As the second half of the year gets under way, now seems like an appropriate time to look ahead to one of two UN COP events taking place in Q4.
The UN Climate Change Conference (COP 27) will take place in Egypt on 7-18 November, but it is the UN Biodiversity Conference (COP 15) held on 5-17 December in Montreal, Canada, that is more hotly anticipated.
There are a few reasons for the heightened sense of expectation around the biodiversity conference.
For a start, it is two years overdue. The event was initially due to be held in October 2020 in Kunming, China, but was delayed repeatedly due to the covid-19 pandemic, and was subsequently broken up into a two-part conference.
The first installation was held as a virtual and in-person event in Kunming in October 2021, where more than 100 countries signed the Kunming Declaration to reaffirm their commitment to the post-2020 global biodiversity framework.
The framework is the central peg to realising the Convention on Biological Diversity’s ultimate 2050 vision of a world “living in harmony with nature”.
Another reason the event is keenly anticipated is the explosion of interest in biodiversity from the corporate and investment worlds since 2020, alongside the development of, and interest in, regulatory frameworks that are seeking to establish the rulebook for measuring, reporting and enhancing biodiversity.
In September 2020, New Forests was among 26 signatories to the Finance for Biodiversity Pledge, including the likes of AXA Group and HSBC Asset Management and which has since grown to have 98 signatories who collectively have more than €14 trillion in assets under management.
New Forests director of sustainability and communication MaryKate Bullen told affiliate title Agri Investor: “By joining this pledge, we hope we can lead from the forestry and land use perspective – where we have a clear and deep understanding of biodiversity issues – and showcase how investors can assess impacts, set targets and disclose impacts.”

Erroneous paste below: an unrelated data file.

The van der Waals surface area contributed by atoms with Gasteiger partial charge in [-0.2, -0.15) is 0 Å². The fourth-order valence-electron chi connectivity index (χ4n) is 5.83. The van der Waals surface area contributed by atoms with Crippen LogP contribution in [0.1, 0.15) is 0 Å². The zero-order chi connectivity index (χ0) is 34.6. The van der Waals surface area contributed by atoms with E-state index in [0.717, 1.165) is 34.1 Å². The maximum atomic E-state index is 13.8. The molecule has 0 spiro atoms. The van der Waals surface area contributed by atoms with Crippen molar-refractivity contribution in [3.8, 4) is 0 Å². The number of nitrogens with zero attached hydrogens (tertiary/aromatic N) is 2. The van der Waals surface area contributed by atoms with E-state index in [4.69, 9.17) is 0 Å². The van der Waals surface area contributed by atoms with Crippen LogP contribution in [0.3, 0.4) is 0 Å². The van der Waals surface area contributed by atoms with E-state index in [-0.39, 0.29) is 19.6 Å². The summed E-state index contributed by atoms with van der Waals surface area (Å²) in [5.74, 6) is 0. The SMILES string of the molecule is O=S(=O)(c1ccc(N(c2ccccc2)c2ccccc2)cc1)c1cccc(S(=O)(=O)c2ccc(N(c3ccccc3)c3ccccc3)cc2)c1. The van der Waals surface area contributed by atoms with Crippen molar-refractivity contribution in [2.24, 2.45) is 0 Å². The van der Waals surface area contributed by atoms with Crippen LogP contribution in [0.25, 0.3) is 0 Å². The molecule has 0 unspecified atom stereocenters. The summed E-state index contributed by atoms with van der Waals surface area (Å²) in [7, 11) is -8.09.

And on the policy front, the EU, national governments and industry bodies such as the Partnership for Biodiversity Accounting Financials have all been busy making headway on the regulatory landscape over the last two years.
Much of the preliminary work for these announcements predates 2020, but the pandemic certainly acted to give a shot in the arm to the global agenda of safeguarding and enhancing biodiversity across the world.
It is hoped this will all come to a head at the UN Biodiversity Conference in December – provided heads of state are not too distracted by the simultaneously timed World Cup – and real progress can be made towards an internationally agreed upon roadmap for protecting and enhancing biodiversity.
The big question is, can the event rise to the occasion or will it go down as a missed opportunity?